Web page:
Ancestors Stones by Aminatta Forna

Posted on October 1, 2006


Originally published in the San Francisco Chronicle:

It is 1956 in Sierra Leone. Serah, a teenager, volunteers to serve as an officer at a polling station during the presidential election. With an hour left to go, only “two votes lay in the cavern of the ballot box, like visitors in an empty church.” She decides to fill the box, using all of her fingers and toes to create fake thumbprints on ballots.

Forty years later she is an officer again. Soldiers surround her polling station to intimidate potential voters. At the end of the day, they demand the ballots, only to find that Serah and her fellow officer have padlocked themselves to the boxes. Before the soldiers can act, Serah’s brother zooms up in a car and drives the women (and the ballot boxes) to the vote-counting center. The women feel victorious; only later do they find out that their efforts were futile. On the other side of the country, the rebel army was slicing off the hands of people with purple thumbs as punishment for voting.

“Ancestor Stones,” Aminatta Forna’s first novel, collects the stories of four women in Sierra Leone — Asana, Mary, Hawa and Serah — over a century of intense political upheaval. Their lives encompass the country’s independence from Britain in 1961, several military coups and a decadelong civil war in the 1990s. Save for the setting and the ethnicity of the women, the framework is virtually identical to that of Barbara Kingsolver’s “The Poisonwood Bible.” In that novel, the women are Americans, the daughters and wife of Nathan Price, an evangelical Baptist who brings them to the Congo in the late 1950s to convert the inhabitants. In “Ancestor Stones,” the stories are framed by Abie, a young Londoner from Sierra Leone who returns to her birthplace to revive the fortunes of her family’s coffee plantation.

But Abie — unlike Nathan Price — never becomes more than a shadowy presence in the novel. The few pages about her at the open and close of the book are scarcely enough to let the reader know that the four narrators are her aunts, daughters of her grandfather’s many wives. Though she is the ostensible audience for the stories, most of them mention her only in rhetorical asides, if at all. As an outsider, Abie could have been a conduit between the reader and the aunts, contextualizing their stories with factual and historical information about Sierra Leone. Unfortunately, her silence makes reading the novel like looking at a specimen through an out-of-focus microscope: You know what you’re looking at is significant, but the object is too blurred to make out.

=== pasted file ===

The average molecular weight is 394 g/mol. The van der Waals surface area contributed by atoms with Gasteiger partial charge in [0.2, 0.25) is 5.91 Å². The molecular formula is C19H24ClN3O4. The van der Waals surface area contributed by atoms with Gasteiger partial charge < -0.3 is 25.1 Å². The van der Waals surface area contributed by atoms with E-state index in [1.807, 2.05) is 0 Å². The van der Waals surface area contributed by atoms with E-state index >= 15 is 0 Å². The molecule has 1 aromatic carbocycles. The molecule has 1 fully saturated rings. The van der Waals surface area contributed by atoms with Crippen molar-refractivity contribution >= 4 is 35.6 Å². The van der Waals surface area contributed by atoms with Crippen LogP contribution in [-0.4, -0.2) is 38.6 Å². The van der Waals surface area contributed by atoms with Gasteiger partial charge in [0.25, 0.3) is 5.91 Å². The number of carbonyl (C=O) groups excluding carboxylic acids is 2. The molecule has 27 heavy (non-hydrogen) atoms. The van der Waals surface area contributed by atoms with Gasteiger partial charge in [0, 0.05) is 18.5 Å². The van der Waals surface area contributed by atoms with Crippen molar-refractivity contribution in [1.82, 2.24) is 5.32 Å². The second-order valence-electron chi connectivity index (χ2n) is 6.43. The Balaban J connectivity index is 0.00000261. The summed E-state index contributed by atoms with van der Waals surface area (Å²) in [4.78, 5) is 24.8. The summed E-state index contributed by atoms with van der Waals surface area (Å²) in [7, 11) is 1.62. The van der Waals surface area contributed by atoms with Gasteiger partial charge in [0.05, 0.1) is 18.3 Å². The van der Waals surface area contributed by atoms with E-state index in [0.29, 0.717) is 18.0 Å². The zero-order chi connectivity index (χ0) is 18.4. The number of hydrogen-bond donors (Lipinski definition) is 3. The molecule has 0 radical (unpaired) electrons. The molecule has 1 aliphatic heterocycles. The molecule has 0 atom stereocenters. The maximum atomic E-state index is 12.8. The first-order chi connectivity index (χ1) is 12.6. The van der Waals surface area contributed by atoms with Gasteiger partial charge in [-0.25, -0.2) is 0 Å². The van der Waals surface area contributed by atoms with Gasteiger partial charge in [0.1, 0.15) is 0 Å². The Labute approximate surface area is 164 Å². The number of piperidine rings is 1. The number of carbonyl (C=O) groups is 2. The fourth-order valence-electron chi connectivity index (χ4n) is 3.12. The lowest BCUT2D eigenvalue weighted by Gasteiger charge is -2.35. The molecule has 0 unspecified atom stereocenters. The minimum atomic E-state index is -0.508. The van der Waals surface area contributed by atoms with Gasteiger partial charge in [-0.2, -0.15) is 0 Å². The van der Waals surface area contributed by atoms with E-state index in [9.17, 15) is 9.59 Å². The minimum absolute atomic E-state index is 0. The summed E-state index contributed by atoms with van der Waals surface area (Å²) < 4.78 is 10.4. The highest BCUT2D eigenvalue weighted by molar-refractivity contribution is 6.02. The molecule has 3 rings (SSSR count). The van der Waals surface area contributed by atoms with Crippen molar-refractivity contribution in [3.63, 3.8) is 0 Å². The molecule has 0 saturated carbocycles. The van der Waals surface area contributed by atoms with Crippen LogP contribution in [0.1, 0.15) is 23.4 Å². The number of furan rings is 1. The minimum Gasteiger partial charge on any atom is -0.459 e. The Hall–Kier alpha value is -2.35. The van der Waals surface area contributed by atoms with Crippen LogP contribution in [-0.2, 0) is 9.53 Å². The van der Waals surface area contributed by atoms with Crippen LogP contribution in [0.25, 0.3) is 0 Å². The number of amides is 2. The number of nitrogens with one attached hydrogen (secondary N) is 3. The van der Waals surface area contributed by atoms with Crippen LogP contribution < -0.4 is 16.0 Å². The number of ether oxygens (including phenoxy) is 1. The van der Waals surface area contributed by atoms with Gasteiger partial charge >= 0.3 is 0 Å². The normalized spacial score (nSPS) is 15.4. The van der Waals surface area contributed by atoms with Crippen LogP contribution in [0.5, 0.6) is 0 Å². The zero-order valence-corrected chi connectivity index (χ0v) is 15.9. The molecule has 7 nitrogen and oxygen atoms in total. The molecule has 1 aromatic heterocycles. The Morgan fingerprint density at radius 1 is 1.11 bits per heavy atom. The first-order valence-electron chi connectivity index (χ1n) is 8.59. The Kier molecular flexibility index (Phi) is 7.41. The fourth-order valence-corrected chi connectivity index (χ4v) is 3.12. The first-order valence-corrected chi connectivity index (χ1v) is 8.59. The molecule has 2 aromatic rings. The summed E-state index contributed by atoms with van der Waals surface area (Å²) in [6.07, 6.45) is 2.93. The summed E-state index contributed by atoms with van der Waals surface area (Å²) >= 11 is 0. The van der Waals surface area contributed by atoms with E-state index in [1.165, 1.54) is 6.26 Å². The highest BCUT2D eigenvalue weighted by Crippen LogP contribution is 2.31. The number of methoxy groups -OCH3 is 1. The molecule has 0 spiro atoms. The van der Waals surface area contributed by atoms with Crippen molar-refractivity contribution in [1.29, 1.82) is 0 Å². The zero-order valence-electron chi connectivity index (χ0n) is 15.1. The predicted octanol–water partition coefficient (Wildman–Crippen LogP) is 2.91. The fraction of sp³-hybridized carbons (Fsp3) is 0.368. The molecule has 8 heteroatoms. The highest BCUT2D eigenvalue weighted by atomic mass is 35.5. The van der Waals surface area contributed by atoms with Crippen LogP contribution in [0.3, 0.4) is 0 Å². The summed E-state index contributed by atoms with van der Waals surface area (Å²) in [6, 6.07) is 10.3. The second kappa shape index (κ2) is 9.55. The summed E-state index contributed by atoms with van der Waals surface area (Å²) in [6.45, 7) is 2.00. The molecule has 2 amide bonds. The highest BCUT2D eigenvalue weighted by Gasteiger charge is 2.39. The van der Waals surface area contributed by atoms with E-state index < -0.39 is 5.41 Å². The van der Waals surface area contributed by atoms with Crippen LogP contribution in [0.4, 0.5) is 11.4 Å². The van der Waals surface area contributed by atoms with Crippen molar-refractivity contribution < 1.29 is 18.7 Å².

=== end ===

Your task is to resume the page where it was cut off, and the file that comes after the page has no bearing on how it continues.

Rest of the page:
This feeling is compounded by the undifferentiated voices of the four aunts. While Asana and Serah do begin to develop distinct identities as the book progresses, in the first two sections, the women all speak in a generic African dream voice. It doesn’t help that neither the landscape of the village they grow up in nor the geography of the country are ever clearly delineated. Without knowing a bit of Forna’s biography, it would be impossible to determine that the book is set in Sierra Leone — the name of the country never appears in the book — and the stories are littered with Western tropes about Africa: one-dimensional descriptions of the forest, the river, the gold, the coffee plantations, the heat, the lack of food. This lack of specificity is the most tragic thing about “Ancestor Stones.” Aside from a story in which Asana’s home is ransacked by the rebel army in the mid-1990s, Serah’s participation in the two elections — moving and understated portrayals — are the only direct references to political matters in the novel. These rare energetic moments prompt the question: Why aren’t there more of these?

After all, Forna has the chops for such moments. Her first book, “The Devil That Danced on the Water” — a memoir about her father, Sierra Leone’s finance minister in the early 1970s who was executed for treason when she was 10 — unflinchingly investigates the circumstances of her father’s death, weaving in the history and politics of Sierra Leone. She combines penetrating journalism with a novelist’s eye for detail. In that book’s opening pages, Forna describes the city of Freetown as “lying like grounds in a broken coffee bowl” at the base of the hills. Unfortunately, this sort of surprising image rarely appears in “Ancestor Stones.” “The Devil” is everything “Ancestor Stones” isn’t: organically structured, precise and intellectually rigorous. If the memoir is a sharp photograph of Freetown, the novel is an impressionistic painting of an unidentifiable African village.

In a recent interview with the Independent, Forna said she wanted to “create people who told other kinds of truths than literal truths” in her fiction. Her next novel is about a man who has a cameo in “Ancestor Stones”: Adrian Lockheart, a white, male aid worker who specializes in post-traumatic stress disorder. Perhaps this outsider narrator will allow Forna to realize that fictional truth does not necessitate the abandonment of her rigorous journalistic eye, but rather, would benefit from its perceptive gaze.

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